Trump administration can do more to support Christians in Israel

Trump administration can do more to support Christians in Israel

Trump administration can do more to support Christians in Israel

Faithful are seen Jan. 13 at the Church of the Visitation in Zababdeh, West Bank. Bishops from North America, Europe and South Africa participated in the Mass, part of the Holy Land Coordination. (Credit: CNS photo/courtesy Marcin Mazur via catholicnews.org.uk.)

On Thursday, a delegation of international bishops ended their week-long pilgrimage of the Holy Land.

News Analysis

On Thursday, a delegation of international bishops ended their week-long pilgrimage of the Holy Land.

For two decades, the Holy Land Coordination has brought bishops from North America, Europe and South Africa to Israel and Palestine in a show of solidarity for the Christians in the region.

The plight of the native Christian population has been a concern for generations. In 1900, Christians made up about 10 percent of the population of the region, but now only constitute about 2 percent.

This year, the bishops focused on the Christians within the state of Israel – most of whom are Israeli citizens.

About 80 percent of these Christians are Arabs and suffer from being “a double minority” – As Arabs, they are a minority in the Jewish-majority state, and as Christians they are a minority among the Muslim majority Arabs.

Not only does this lead to discrimination, but it can affect the Christian community in other ways, including the fact that since the two largest faiths are Judaism and Islam, the weekend is observed on Friday-Saturday, making attending Mass an added burden on Sunday, the first day of the Israeli workweek.

Christians can also suffer in the world of politics, since there are sometimes votes to be won by appealing to the concerns of Muslim voters, but there is little to be gained from seeking the Christian vote.

One Christian population that has been growing in Israel are non-Arabs. When Jews in the ex-Soviet Union immigrated to the country, they often brought their non-Jewish relatives, many of whom are Christian. In addition, there are a large number of migrant workers from the Philippines in Israel, as well as African refugees from Ethiopia and Eritrea, although most of these entered the country illegally.

Unlike their Arab coreligionists, these Christians live in the Hebrew-speaking society, and are less invested in opposing the occupation of the West Bank and Gaza. Conversely, non-Arab Christians are much less likely to be Israeli citizens and can have a precarious position in the country.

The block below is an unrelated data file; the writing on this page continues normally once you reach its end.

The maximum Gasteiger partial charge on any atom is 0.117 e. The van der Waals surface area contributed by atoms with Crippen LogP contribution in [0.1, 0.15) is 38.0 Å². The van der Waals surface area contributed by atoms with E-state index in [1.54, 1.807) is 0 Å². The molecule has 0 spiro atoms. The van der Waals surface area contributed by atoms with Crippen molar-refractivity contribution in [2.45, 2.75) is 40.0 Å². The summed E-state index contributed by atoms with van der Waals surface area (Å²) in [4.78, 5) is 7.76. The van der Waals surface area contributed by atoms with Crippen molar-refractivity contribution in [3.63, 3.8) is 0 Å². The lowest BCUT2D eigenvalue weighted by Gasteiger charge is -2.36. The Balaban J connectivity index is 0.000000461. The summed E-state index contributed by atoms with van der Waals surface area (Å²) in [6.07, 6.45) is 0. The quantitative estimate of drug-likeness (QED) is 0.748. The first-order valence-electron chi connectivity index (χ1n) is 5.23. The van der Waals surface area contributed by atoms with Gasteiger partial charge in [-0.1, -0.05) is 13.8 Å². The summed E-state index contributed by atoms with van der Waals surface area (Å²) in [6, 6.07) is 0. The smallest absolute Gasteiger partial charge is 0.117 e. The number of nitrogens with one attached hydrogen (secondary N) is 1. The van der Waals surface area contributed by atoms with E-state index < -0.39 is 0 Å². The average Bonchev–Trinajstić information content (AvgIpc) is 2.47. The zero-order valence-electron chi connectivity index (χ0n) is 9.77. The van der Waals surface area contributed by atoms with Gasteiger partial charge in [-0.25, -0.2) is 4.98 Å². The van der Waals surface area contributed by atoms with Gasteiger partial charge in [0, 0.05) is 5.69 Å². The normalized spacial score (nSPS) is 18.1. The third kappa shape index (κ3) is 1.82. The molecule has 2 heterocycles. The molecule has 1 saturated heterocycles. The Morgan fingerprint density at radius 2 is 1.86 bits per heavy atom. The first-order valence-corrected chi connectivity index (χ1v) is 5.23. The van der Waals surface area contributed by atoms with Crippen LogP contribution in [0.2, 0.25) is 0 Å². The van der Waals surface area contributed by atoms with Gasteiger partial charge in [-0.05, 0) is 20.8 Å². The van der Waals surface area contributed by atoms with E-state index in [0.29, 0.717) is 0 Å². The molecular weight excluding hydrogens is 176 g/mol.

“Israel’s Christians wish to live as full citizens, with their rights recognized in a plural and democratic society. We have seen the vital contribution that they make especially through schools, hospitals, involvement in public life and attempting to build bridges between different faiths,” the Holy Land Coordination noted in their concluding statement.

“Yet it is clear that at the same time they face profound difficulties across all aspects of their lives. We have heard that, along with other Palestinian Arab citizens and migrants living in Israel, many Christians find themselves systematically discriminated against and marginalized,” the statement continued.

The bishops said that “Israel was founded on the stated principles of equality between all its citizens,” adding this “urgently needs to become the lived reality.”

Given the United States is Israel’s biggest supporter – both financially and in opinion polls – there is a large role America can play in helping Israeli Christians.

First of all, last summer’s “Nation State Law” declaring Jews to have exclusive “national self-determination” in Israel has critics charging it has created an apartheid state. All religious minorities are at risk, but since Christians are such a small minority, they are likely to suffer more.

Secondly, the United States could put diplomatic pressure on Israel to conclude the now decades-long negotiations with the Vatican on property and tax issues. There are several Church-owned properties under Israeli control – most prominently the Cenacle of the Last Supper – and Church entities are often handed huge tax bills from different Israeli authorities.

These issues were supposed to be resolved quickly after diplomatic relations were established in 1993 – but every year, a communique was published by the Bilateral Permanent Working Commission between the Holy See and the State of Israel declaring a resolution is near, and nothing happens. They last met in 2017, again hoping for a “rapid conclusion.” A dispute over an attempt to tax Church properties in Jerusalem last year led to the closing of the Holy Sepulcher for a short time – a rare sign of unity among the different Christian groups that control the shrine, but also a sign of how important an agreement on economic issues is for the local Church.

Finally, the Trump administration could reverse its decision to end funding the UN agency which gives most of the support to Palestinians, threatening education, health care, and other social services in the region.

These policy shifts might seem small, but they would do a lot to help keep Christians in the Holy Land.

In their statement, the bishops of the Holy Land Coordination said they admired the Christians for “not losing hope” and said through “prayer, pilgrimage and practical solidarity” we can “keep that hope alive.”

And the U.S. can do its part.

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